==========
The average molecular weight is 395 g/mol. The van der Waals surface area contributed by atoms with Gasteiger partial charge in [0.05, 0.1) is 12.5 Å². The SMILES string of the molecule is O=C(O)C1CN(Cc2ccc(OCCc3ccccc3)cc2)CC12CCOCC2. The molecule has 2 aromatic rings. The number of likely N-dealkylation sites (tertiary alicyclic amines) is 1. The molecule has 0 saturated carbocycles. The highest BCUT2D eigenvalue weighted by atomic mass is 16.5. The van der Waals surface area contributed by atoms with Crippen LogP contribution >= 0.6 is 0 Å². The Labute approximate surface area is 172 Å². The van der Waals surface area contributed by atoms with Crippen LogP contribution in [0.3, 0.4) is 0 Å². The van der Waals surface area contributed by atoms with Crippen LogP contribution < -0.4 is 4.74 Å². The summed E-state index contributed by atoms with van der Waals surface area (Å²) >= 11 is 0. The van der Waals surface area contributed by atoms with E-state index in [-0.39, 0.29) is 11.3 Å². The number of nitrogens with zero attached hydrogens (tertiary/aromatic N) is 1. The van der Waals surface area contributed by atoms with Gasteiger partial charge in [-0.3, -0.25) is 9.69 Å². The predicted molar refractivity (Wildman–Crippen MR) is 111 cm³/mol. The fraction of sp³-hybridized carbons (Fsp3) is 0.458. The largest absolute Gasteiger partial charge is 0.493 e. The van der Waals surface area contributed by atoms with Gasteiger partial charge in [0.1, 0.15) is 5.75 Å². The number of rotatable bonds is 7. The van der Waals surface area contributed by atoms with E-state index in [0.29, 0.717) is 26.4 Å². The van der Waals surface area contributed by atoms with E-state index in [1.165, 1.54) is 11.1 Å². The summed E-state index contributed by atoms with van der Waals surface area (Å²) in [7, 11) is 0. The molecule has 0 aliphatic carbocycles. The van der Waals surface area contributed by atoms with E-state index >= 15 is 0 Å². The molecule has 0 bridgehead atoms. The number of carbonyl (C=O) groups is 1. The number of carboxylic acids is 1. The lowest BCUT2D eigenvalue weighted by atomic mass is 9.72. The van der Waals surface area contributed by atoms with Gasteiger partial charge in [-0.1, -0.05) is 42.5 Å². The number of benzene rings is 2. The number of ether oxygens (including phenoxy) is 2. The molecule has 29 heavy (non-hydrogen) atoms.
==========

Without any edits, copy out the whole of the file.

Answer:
The average molecular weight is 395 g/mol. The van der Waals surface area contributed by atoms with Gasteiger partial charge in [0.05, 0.1) is 12.5 Å². The SMILES string of the molecule is O=C(O)C1CN(Cc2ccc(OCCc3ccccc3)cc2)CC12CCOCC2. The molecule has 2 aromatic rings. The number of likely N-dealkylation sites (tertiary alicyclic amines) is 1. The molecule has 0 saturated carbocycles. The highest BCUT2D eigenvalue weighted by atomic mass is 16.5. The van der Waals surface area contributed by atoms with Crippen LogP contribution >= 0.6 is 0 Å². The Labute approximate surface area is 172 Å². The van der Waals surface area contributed by atoms with Crippen LogP contribution in [0.3, 0.4) is 0 Å². The van der Waals surface area contributed by atoms with Crippen LogP contribution < -0.4 is 4.74 Å². The summed E-state index contributed by atoms with van der Waals surface area (Å²) >= 11 is 0. The van der Waals surface area contributed by atoms with E-state index in [-0.39, 0.29) is 11.3 Å². The number of nitrogens with zero attached hydrogens (tertiary/aromatic N) is 1. The van der Waals surface area contributed by atoms with Gasteiger partial charge in [-0.3, -0.25) is 9.69 Å². The predicted molar refractivity (Wildman–Crippen MR) is 111 cm³/mol. The fraction of sp³-hybridized carbons (Fsp3) is 0.458. The largest absolute Gasteiger partial charge is 0.493 e. The van der Waals surface area contributed by atoms with Gasteiger partial charge in [0.1, 0.15) is 5.75 Å². The number of rotatable bonds is 7. The van der Waals surface area contributed by atoms with E-state index in [0.29, 0.717) is 26.4 Å². The van der Waals surface area contributed by atoms with E-state index in [1.165, 1.54) is 11.1 Å². The summed E-state index contributed by atoms with van der Waals surface area (Å²) in [7, 11) is 0. The molecule has 0 aliphatic carbocycles. The van der Waals surface area contributed by atoms with E-state index >= 15 is 0 Å². The molecule has 0 bridgehead atoms. The number of carbonyl (C=O) groups is 1. The number of carboxylic acids is 1. The lowest BCUT2D eigenvalue weighted by atomic mass is 9.72. The van der Waals surface area contributed by atoms with Gasteiger partial charge in [-0.1, -0.05) is 42.5 Å². The number of benzene rings is 2. The number of ether oxygens (including phenoxy) is 2. The molecule has 29 heavy (non-hydrogen) atoms.